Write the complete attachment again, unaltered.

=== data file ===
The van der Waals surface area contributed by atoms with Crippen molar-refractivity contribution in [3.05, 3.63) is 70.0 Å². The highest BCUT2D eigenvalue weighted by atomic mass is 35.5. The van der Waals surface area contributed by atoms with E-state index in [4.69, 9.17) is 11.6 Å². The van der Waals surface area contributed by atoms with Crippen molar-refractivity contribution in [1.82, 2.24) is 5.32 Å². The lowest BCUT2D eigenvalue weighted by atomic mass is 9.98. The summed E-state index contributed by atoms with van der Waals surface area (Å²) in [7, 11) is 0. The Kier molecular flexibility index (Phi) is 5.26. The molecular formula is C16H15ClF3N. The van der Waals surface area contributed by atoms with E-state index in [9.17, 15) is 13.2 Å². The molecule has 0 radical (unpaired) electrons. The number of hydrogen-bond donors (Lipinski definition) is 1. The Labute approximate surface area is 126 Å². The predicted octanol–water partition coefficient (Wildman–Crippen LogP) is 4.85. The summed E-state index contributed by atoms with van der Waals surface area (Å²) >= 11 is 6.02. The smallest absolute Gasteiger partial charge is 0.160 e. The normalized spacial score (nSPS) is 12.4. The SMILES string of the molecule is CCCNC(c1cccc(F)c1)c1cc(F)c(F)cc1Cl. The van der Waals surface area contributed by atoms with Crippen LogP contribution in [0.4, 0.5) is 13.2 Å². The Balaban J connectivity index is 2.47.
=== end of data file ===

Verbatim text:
The van der Waals surface area contributed by atoms with Crippen molar-refractivity contribution in [3.05, 3.63) is 70.0 Å². The highest BCUT2D eigenvalue weighted by atomic mass is 35.5. The van der Waals surface area contributed by atoms with E-state index in [4.69, 9.17) is 11.6 Å². The van der Waals surface area contributed by atoms with Crippen molar-refractivity contribution in [1.82, 2.24) is 5.32 Å². The lowest BCUT2D eigenvalue weighted by atomic mass is 9.98. The summed E-state index contributed by atoms with van der Waals surface area (Å²) in [7, 11) is 0. The Kier molecular flexibility index (Phi) is 5.26. The molecular formula is C16H15ClF3N. The van der Waals surface area contributed by atoms with E-state index in [9.17, 15) is 13.2 Å². The molecule has 0 radical (unpaired) electrons. The number of hydrogen-bond donors (Lipinski definition) is 1. The Labute approximate surface area is 126 Å². The predicted octanol–water partition coefficient (Wildman–Crippen LogP) is 4.85. The summed E-state index contributed by atoms with van der Waals surface area (Å²) >= 11 is 6.02. The smallest absolute Gasteiger partial charge is 0.160 e. The normalized spacial score (nSPS) is 12.4. The SMILES string of the molecule is CCCNC(c1cccc(F)c1)c1cc(F)c(F)cc1Cl. The van der Waals surface area contributed by atoms with Crippen LogP contribution in [0.4, 0.5) is 13.2 Å². The Balaban J connectivity index is 2.47.